• You have been on a detour but are still working through the impact it had on you
  • You know a detour is in your future and would like to prepare
  • You are walking with someone on a detour and could use some support

Order Detour  from the store of your choice and get some great free bonuses. Go to https://camtaylor.net/detour to learn more. Also, check out The Detour Journal which includes daily inspirational quotes, journal prompts to give you ideas when journaling, and resources for further learning.

You can purchase Detour on Amazon.com in paperback or kindle.

Bonus Offer

Cam has created a  7-day email course called 7 Habits of Highly Resilient People – You get the course plus weekly inspiration for tenacious living!

Today’s Missional Challenge

Make disciples of those around you by helping them carry their burdens.

Disclosure of Material Connection: Some of the links in the post above are “affiliate links.” This means if you click on the link and purchase the item, I will receive an affiliate commission. Regardless, I only recommend products or services I use personally and believe will add value to my readers. I am disclosing this in accordance with the Federal Trade Commission’s 16 CFR, Part 255: “Guides Concerning the Use of Endorsements and Testimonials in Advertising.”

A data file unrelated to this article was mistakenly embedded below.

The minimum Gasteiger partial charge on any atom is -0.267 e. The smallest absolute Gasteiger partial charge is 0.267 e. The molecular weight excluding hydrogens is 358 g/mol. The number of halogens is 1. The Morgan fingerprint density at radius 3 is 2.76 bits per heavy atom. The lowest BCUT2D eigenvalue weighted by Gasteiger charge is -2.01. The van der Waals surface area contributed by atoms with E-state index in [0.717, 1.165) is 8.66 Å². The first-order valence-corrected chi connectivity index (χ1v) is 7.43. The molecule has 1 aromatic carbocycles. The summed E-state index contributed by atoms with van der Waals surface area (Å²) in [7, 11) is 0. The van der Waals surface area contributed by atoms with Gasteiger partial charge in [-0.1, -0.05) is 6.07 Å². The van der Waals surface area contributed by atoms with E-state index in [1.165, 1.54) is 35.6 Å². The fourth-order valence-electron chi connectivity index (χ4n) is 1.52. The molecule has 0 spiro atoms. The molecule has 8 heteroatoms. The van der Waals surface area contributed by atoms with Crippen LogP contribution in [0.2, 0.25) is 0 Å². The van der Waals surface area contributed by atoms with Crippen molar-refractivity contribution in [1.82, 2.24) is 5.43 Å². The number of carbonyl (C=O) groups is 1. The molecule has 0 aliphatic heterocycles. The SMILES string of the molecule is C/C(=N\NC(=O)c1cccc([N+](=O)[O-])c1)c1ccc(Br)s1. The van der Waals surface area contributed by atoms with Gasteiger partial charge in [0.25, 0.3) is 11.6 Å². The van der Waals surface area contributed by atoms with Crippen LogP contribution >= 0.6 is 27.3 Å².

Author

Cam Taylor

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Cam Taylor has been working with leaders, teams, and organizations for over 30 years. He grew up on the Canadian prairies but eventually found his way to the west coast of Canada 27 years ago. He spent 21 years as a pastor before transitioning to a career as a coach and consultant. He has always enjoyed bring out the best in people and working with those who are eager to learn and grow. He is the author of Detour: A Roadmap For When Life Gets Rerouted - available on amazon (http://amzn.to/2ukxJJ4).